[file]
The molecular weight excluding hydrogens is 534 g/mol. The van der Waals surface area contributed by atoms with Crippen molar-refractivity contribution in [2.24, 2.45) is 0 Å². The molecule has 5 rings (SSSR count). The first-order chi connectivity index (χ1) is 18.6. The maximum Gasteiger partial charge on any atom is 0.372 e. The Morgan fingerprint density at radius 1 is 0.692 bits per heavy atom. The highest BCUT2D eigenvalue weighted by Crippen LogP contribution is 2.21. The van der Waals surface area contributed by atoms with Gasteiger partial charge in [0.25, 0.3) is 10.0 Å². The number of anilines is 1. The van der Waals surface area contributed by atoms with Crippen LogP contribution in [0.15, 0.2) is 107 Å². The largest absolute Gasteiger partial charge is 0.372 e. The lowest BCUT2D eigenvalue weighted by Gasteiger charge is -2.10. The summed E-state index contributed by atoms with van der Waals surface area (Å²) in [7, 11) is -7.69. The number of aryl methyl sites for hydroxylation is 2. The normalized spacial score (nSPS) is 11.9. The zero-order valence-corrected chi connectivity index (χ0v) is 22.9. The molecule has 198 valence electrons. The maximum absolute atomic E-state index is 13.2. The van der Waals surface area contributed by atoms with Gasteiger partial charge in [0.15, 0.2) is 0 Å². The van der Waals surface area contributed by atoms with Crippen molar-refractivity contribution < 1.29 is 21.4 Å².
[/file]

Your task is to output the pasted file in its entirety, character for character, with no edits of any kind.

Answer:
The molecular weight excluding hydrogens is 534 g/mol. The van der Waals surface area contributed by atoms with Crippen molar-refractivity contribution in [2.24, 2.45) is 0 Å². The molecule has 5 rings (SSSR count). The first-order chi connectivity index (χ1) is 18.6. The maximum Gasteiger partial charge on any atom is 0.372 e. The Morgan fingerprint density at radius 1 is 0.692 bits per heavy atom. The highest BCUT2D eigenvalue weighted by Crippen LogP contribution is 2.21. The van der Waals surface area contributed by atoms with Gasteiger partial charge in [0.25, 0.3) is 10.0 Å². The number of anilines is 1. The van der Waals surface area contributed by atoms with Crippen LogP contribution in [0.15, 0.2) is 107 Å². The largest absolute Gasteiger partial charge is 0.372 e. The lowest BCUT2D eigenvalue weighted by Gasteiger charge is -2.10. The summed E-state index contributed by atoms with van der Waals surface area (Å²) in [7, 11) is -7.69. The number of aryl methyl sites for hydroxylation is 2. The normalized spacial score (nSPS) is 11.9. The zero-order valence-corrected chi connectivity index (χ0v) is 22.9. The molecule has 198 valence electrons. The maximum absolute atomic E-state index is 13.2. The van der Waals surface area contributed by atoms with Gasteiger partial charge in [0.15, 0.2) is 0 Å². The van der Waals surface area contributed by atoms with Crippen molar-refractivity contribution < 1.29 is 21.4 Å².